Prime Minister Narendra Modi and Xi Jinping in Mamallapuram on October 12, 2019
IT WAS SUPPOSED to be Chinese President Xi Jinping’s year of crowning glory. But 2022 hasn’t played out according to Beijing’s script.
The 20th National Congress of the Chinese Communist Party (CCP) will be held at the end of 2022. Top of the agenda is ratifying an unprecedented third five-year term for Xi. The coronation was carefully planned. The CCP’s constitution was changed in 2018 to allow Xi a third term—previously forbidden in the party’s constitution.
After nearly 10 years as China’s president and the CCP’s general secretary, Xi’s veneer of invincibility has worn thin. His zero-Covid policy placed Shanghai, China’s economic hub, in the world’s most unforgiving lockdown for over a month. Residents were locked up at home. Office staff slept on the floor in their workplaces. Food and medicine were rationed. China’s army of censors couldn’t keep up with the deluge of criticism on Weibo. Much of the public anger got through the filters on China’s heavily regulated social media platforms.
The Covid outbreak triggered by Omicron in Shanghai and Beijing, though on the wane, was seen by the rest of the world as poetic justice: what began in Wuhan’s animal markets in December 2019 has, more than two years later, come home. Beyond the schadenfreude lie several red flags for China.
The Chinese economy is facing possibly its worst crisis in two decades. The figures are stark: according to Bloomberg, real estate sales collapsed by 62 per cent between November 30, 2021 and April 30, 2022. Car sales have fallen by 55.6 per cent during the same period. The small business confidence index has plunged from 52.55 to 49.41. The purchasing managers’ index (PMI) has dropped from 49.5 to 47.4, implying severe contraction.
For Xi, the ‘liberation’ of Taiwan was to be his defining legacy. But the Russia-Ukraine war has shown how difficult it is for even a militarily powerful country like Russia to defeat a much smaller but determined nation like Ukraine. The axis of global power has changed following Russia’s invasion of Ukraine
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The contagion has roiled the yuan which has slipped to 6.56 to the US dollar, its lowest level in a year. The Shanghai Shenzhen CSI 300 index has fallen from a high of nearly 6,000 in May 2021 to under 4,000 today.
Xi’s first term from 2012 to 2017 was marked by a relentless assault on corrupt officials. Over one million officers at state and regional levels were reportedly sacked or jailed. In his second term from 2017 to 2022, Xi turned his attention to the South China Sea, militarising dozens of islands in disputed waters and attacking India across the Line of Actual Control (LAC).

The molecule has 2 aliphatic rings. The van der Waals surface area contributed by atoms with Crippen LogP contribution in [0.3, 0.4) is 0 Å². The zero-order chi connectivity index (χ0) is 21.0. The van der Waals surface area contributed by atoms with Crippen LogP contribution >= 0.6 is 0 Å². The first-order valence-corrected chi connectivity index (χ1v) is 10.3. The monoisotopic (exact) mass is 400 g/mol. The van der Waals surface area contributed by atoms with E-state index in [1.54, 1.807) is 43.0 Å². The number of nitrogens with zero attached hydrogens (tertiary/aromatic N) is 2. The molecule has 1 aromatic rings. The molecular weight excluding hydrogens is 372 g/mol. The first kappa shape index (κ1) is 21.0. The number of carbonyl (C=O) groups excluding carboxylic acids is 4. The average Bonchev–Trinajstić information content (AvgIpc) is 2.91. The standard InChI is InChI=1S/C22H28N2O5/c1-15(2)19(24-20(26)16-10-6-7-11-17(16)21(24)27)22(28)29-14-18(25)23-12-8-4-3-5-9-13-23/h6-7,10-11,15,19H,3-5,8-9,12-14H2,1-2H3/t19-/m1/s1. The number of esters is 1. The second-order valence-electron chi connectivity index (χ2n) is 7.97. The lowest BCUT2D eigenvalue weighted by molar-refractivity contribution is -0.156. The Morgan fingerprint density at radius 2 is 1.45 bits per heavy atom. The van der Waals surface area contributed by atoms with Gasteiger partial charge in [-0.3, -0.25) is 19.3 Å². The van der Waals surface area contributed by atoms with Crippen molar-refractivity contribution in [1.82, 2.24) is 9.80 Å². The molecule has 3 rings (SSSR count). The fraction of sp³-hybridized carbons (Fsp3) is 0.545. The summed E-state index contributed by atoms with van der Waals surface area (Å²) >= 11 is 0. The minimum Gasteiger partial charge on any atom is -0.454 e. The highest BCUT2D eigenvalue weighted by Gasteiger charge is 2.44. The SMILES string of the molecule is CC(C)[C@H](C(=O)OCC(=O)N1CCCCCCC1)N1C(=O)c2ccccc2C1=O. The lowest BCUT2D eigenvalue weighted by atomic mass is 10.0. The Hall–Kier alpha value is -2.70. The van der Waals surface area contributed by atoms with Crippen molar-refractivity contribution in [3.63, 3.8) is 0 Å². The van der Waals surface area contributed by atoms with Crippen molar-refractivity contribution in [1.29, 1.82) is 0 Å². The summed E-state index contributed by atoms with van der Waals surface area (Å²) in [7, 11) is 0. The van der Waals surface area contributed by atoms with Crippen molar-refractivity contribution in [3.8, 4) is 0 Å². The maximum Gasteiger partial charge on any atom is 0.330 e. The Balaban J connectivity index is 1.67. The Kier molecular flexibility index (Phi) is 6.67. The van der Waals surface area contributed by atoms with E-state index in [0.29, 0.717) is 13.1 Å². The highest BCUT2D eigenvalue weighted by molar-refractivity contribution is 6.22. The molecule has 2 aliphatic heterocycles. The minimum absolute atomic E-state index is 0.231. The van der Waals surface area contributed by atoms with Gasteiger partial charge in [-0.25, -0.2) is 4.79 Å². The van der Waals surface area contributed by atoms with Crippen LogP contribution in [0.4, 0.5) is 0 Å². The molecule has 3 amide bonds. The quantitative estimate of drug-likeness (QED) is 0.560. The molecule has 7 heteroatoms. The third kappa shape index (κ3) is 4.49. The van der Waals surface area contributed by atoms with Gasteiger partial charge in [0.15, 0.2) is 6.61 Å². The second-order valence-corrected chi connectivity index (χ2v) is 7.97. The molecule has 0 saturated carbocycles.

Xi made his intent clear: China would not be satisfied with simply competing with the US in a new G2. He wanted China to be the world’s leading superpower by 2049—the centenary of the founding of the People’s Republic of China (PRC).
Xi’s impending third term in 2022-27 has the reunification of Taiwan as a central premise. It was to be his legacy, putting him in the pantheon of great Chinese leaders Mao Zedong and Deng Xiaoping.
Mao’s Cultural Revolution through the 1960s transformed China’s social fabric and led to the country’s “great leap forward”. Deng’s sweeping liberalisation in the 1980s set China on the path to economic greatness. For Xi, the “liberation” of Taiwan was to be his defining legacy. But the Russia-Ukraine war has shown how difficult it is for even a militarily powerful country like Russia to defeat a much smaller but determined nation like Ukraine.
The axis of global power has changed following Russia’s invasion of Ukraine. Europe is re-arming itself after decades of believing that war in Europe was no longer a threat. Messy conflicts would continue in Syria, Yemen, and elsewhere in Asia or Africa, but surely Europe had outgrown its tribal instincts.
China is meanwhile caught in a cleft stick. It can’t withdraw from the LAC in Ladakh without losing face. But having angered the West by tying itself too closely with Russia, China needs regional validation. Xi is keen Prime Minister Narendra Modi visit Beijing for the BRICS summit in September 2022. The presence of the leaders of India, Brazil and South Africa, along with Russia, will show that China carries global clout.
However, without the unconditional withdrawal of Chinese troops from the LAC, Modi is unlikely to oblige Xi with a personal visit. The Chinese president may have to pay a price for Modi’s presence in Beijing for the BRICS summit on the eve of the CCP’s crucial 20th National Congress that will ratify an unprecedented third term for him. The price could be a resolution along the LAC on Indian terms.